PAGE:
Belmont Harbor, Boystown / Lakeview, Chicago, IL.
Working class POC families enjoying the beach,
with blow jobs beneath them on the rocks of the harbor.
My Ma and Papi met a mile away in the basement of a private school,
Francis Parker, working as janitors.
I was conceived in an elevator, going up.
I grew up in a gay disco. It was a triad of queers, kids, and cats.
Dress-up was a mandatory event.
He had so many hats!
Construction worker, feather boa, baseball, ’80s mesh, fedora,
all the white black leather pleather.
The black leather cap—that was my favorite.
I learned the walk with that cap.
I strutted through his apartment,
while my other papis / father figures / queer padres and the
yelled their approval—
get it girlllll!
It was a fashion show;
a practiced, polished, queer strut.
An owning swagger that my small self had mastered
while watching the drag queens and trans* folk perform in gay bars.
I had been kicked out of more gay bars than any other eight-year-old.
I was proudly his sondaughter—genderfluid and a super gay,
as my brother called me.
I was a verb.
A past tense active verb porque I was always queer, other.
I am an epidemic child, not birthed but raised by AIDS.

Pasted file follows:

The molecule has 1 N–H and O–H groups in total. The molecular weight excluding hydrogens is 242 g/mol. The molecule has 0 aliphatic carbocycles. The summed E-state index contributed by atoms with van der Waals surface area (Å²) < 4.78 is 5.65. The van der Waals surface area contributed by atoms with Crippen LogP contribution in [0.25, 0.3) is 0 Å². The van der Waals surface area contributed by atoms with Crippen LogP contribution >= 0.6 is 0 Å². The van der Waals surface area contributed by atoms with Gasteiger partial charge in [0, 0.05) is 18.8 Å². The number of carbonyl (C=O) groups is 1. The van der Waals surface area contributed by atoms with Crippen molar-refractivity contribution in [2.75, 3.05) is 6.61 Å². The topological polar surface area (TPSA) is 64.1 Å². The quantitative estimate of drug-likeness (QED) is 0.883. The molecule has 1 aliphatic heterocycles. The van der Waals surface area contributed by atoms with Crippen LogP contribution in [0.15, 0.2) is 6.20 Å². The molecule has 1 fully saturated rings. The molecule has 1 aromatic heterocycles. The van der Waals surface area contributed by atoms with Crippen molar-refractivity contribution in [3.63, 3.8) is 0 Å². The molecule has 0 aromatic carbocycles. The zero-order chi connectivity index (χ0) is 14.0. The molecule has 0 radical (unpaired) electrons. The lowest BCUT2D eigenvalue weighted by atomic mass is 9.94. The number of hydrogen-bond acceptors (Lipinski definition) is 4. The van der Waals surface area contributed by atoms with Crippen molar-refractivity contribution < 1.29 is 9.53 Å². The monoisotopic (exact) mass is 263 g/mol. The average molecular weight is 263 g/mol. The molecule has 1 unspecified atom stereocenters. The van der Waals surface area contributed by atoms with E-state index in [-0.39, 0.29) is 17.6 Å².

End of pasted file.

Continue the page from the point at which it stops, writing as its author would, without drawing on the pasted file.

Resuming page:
Have you had sex with my papi?
I solicited men who had sex with my Papi in 2010 on Craigslist.
Seeking to meet and hook up.
The search was destined for failure / I was expecting silence.
My Ma says, Good luck, they’re all dead.
They meaning my papis / multiple queer padre figures.
In my post, I was seeking that absence.
This absence signifies the potential teacher, father, lover,
friend that we could have loved, fought, and felt.
AIDS devastated these potential connections.
And these non-relationships are part of our daily mourning.
The hospice—1993 Chicago House—Now the Trans Life Center.
The straight men with wives had the only room downstairs.
Leaving, moving quicker
there was a drag queen next door.
His mother and mine fast became friends.
Both were drag queens.
AIDS is silent in its wasting kill.
Everything runs through you.
He was better now.
No, not better—
The last time I recall him making sounds was in the hospital.
It was winter—loud-cold, bitterly dark.
There was a television in the waiting room.
I would watch Jesse struggle with HIV on Life Goes On.
Thinking about the relationship of opera and AIDS: Patti Lupone,